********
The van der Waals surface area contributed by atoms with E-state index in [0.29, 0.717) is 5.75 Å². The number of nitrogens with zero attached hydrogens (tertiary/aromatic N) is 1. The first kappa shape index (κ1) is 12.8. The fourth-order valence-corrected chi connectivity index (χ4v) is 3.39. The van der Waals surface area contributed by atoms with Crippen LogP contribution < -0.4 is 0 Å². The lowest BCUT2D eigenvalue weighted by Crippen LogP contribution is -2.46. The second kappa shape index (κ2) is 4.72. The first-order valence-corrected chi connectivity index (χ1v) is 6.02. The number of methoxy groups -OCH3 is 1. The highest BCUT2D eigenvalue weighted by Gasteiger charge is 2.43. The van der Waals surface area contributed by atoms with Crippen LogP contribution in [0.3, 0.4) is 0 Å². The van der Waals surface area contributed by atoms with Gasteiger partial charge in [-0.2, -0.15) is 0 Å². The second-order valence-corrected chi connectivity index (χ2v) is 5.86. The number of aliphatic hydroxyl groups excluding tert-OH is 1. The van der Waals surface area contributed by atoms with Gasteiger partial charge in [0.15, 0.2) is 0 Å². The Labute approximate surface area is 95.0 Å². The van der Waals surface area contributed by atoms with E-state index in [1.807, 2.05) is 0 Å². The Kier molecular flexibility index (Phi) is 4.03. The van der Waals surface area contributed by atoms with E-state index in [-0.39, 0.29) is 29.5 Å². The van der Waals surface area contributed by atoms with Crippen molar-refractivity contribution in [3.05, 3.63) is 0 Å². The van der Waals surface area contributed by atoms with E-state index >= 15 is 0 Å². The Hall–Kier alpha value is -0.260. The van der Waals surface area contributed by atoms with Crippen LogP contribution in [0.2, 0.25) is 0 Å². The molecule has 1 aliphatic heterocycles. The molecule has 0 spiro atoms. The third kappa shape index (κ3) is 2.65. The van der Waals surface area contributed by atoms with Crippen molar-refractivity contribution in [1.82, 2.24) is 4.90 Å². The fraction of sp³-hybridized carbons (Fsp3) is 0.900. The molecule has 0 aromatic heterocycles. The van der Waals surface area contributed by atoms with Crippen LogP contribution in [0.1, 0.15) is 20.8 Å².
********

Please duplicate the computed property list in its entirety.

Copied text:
The van der Waals surface area contributed by atoms with E-state index in [0.29, 0.717) is 5.75 Å². The number of nitrogens with zero attached hydrogens (tertiary/aromatic N) is 1. The first kappa shape index (κ1) is 12.8. The fourth-order valence-corrected chi connectivity index (χ4v) is 3.39. The van der Waals surface area contributed by atoms with Crippen LogP contribution < -0.4 is 0 Å². The lowest BCUT2D eigenvalue weighted by Crippen LogP contribution is -2.46. The second kappa shape index (κ2) is 4.72. The first-order valence-corrected chi connectivity index (χ1v) is 6.02. The number of methoxy groups -OCH3 is 1. The highest BCUT2D eigenvalue weighted by Gasteiger charge is 2.43. The van der Waals surface area contributed by atoms with Crippen LogP contribution in [0.3, 0.4) is 0 Å². The van der Waals surface area contributed by atoms with Gasteiger partial charge in [-0.2, -0.15) is 0 Å². The second-order valence-corrected chi connectivity index (χ2v) is 5.86. The number of aliphatic hydroxyl groups excluding tert-OH is 1. The van der Waals surface area contributed by atoms with Gasteiger partial charge in [0.15, 0.2) is 0 Å². The Labute approximate surface area is 95.0 Å². The van der Waals surface area contributed by atoms with E-state index in [1.807, 2.05) is 0 Å². The Kier molecular flexibility index (Phi) is 4.03. The van der Waals surface area contributed by atoms with E-state index in [-0.39, 0.29) is 29.5 Å². The van der Waals surface area contributed by atoms with Crippen molar-refractivity contribution in [3.05, 3.63) is 0 Å². The van der Waals surface area contributed by atoms with E-state index >= 15 is 0 Å². The Hall–Kier alpha value is -0.260. The van der Waals surface area contributed by atoms with Crippen LogP contribution in [0.2, 0.25) is 0 Å². The molecule has 1 aliphatic heterocycles. The molecule has 0 spiro atoms. The third kappa shape index (κ3) is 2.65. The van der Waals surface area contributed by atoms with Crippen molar-refractivity contribution in [1.82, 2.24) is 4.90 Å². The fraction of sp³-hybridized carbons (Fsp3) is 0.900. The molecule has 0 aromatic heterocycles. The van der Waals surface area contributed by atoms with Crippen LogP contribution in [0.1, 0.15) is 20.8 Å².